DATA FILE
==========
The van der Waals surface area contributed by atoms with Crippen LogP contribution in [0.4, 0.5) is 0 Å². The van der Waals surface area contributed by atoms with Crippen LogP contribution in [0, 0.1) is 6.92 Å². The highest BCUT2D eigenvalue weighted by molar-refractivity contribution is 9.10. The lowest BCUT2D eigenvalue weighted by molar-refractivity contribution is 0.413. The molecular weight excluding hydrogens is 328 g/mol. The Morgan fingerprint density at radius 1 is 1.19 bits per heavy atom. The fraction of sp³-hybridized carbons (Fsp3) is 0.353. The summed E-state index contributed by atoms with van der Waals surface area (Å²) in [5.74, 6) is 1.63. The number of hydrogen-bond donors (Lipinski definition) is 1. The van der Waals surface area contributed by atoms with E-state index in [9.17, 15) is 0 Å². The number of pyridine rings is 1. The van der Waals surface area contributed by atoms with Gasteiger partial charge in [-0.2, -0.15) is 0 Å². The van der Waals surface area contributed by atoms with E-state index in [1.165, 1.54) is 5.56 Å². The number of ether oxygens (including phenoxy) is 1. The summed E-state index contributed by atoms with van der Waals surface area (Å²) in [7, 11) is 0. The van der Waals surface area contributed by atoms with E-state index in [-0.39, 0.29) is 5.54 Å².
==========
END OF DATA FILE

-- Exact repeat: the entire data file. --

The van der Waals surface area contributed by atoms with Crippen LogP contribution in [0.4, 0.5) is 0 Å². The van der Waals surface area contributed by atoms with Crippen LogP contribution in [0, 0.1) is 6.92 Å². The highest BCUT2D eigenvalue weighted by molar-refractivity contribution is 9.10. The lowest BCUT2D eigenvalue weighted by molar-refractivity contribution is 0.413. The molecular weight excluding hydrogens is 328 g/mol. The Morgan fingerprint density at radius 1 is 1.19 bits per heavy atom. The fraction of sp³-hybridized carbons (Fsp3) is 0.353. The summed E-state index contributed by atoms with van der Waals surface area (Å²) in [5.74, 6) is 1.63. The number of hydrogen-bond donors (Lipinski definition) is 1. The van der Waals surface area contributed by atoms with E-state index in [9.17, 15) is 0 Å². The number of pyridine rings is 1. The van der Waals surface area contributed by atoms with Gasteiger partial charge in [-0.2, -0.15) is 0 Å². The van der Waals surface area contributed by atoms with E-state index in [1.165, 1.54) is 5.56 Å². The number of ether oxygens (including phenoxy) is 1. The summed E-state index contributed by atoms with van der Waals surface area (Å²) in [7, 11) is 0. The van der Waals surface area contributed by atoms with E-state index in [-0.39, 0.29) is 5.54 Å².